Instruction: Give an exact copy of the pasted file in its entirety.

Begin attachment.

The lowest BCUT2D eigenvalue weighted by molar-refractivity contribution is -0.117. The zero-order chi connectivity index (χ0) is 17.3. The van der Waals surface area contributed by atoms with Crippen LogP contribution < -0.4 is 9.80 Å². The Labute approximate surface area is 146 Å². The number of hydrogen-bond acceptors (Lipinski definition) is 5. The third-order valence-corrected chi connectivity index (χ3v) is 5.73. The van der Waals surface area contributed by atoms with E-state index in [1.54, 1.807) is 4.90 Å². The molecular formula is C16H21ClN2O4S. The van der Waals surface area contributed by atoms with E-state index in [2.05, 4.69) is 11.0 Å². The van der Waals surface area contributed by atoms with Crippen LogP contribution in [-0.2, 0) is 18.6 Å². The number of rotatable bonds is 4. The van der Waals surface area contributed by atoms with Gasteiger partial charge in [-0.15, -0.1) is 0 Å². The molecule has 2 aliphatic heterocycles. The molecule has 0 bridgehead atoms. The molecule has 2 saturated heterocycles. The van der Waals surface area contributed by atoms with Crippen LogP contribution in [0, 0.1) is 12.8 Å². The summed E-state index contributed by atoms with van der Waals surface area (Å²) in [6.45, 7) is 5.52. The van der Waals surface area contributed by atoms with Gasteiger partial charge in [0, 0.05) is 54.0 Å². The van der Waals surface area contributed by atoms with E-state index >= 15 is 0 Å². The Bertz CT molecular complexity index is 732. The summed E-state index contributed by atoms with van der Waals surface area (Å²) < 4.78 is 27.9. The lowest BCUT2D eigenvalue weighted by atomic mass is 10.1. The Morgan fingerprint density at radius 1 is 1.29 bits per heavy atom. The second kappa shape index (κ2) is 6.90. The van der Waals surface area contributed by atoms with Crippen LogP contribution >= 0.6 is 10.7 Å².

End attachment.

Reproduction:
The lowest BCUT2D eigenvalue weighted by molar-refractivity contribution is -0.117. The zero-order chi connectivity index (χ0) is 17.3. The van der Waals surface area contributed by atoms with Crippen LogP contribution < -0.4 is 9.80 Å². The Labute approximate surface area is 146 Å². The number of hydrogen-bond acceptors (Lipinski definition) is 5. The third-order valence-corrected chi connectivity index (χ3v) is 5.73. The van der Waals surface area contributed by atoms with E-state index in [1.54, 1.807) is 4.90 Å². The molecular formula is C16H21ClN2O4S. The van der Waals surface area contributed by atoms with E-state index in [2.05, 4.69) is 11.0 Å². The van der Waals surface area contributed by atoms with Crippen LogP contribution in [-0.2, 0) is 18.6 Å². The number of rotatable bonds is 4. The van der Waals surface area contributed by atoms with Gasteiger partial charge in [-0.15, -0.1) is 0 Å². The molecule has 2 aliphatic heterocycles. The molecule has 0 bridgehead atoms. The molecule has 2 saturated heterocycles. The van der Waals surface area contributed by atoms with Crippen LogP contribution in [0, 0.1) is 12.8 Å². The summed E-state index contributed by atoms with van der Waals surface area (Å²) in [6.45, 7) is 5.52. The van der Waals surface area contributed by atoms with Gasteiger partial charge in [0, 0.05) is 54.0 Å². The van der Waals surface area contributed by atoms with E-state index >= 15 is 0 Å². The Bertz CT molecular complexity index is 732. The summed E-state index contributed by atoms with van der Waals surface area (Å²) < 4.78 is 27.9. The lowest BCUT2D eigenvalue weighted by atomic mass is 10.1. The Morgan fingerprint density at radius 1 is 1.29 bits per heavy atom. The second kappa shape index (κ2) is 6.90. The van der Waals surface area contributed by atoms with Crippen LogP contribution >= 0.6 is 10.7 Å².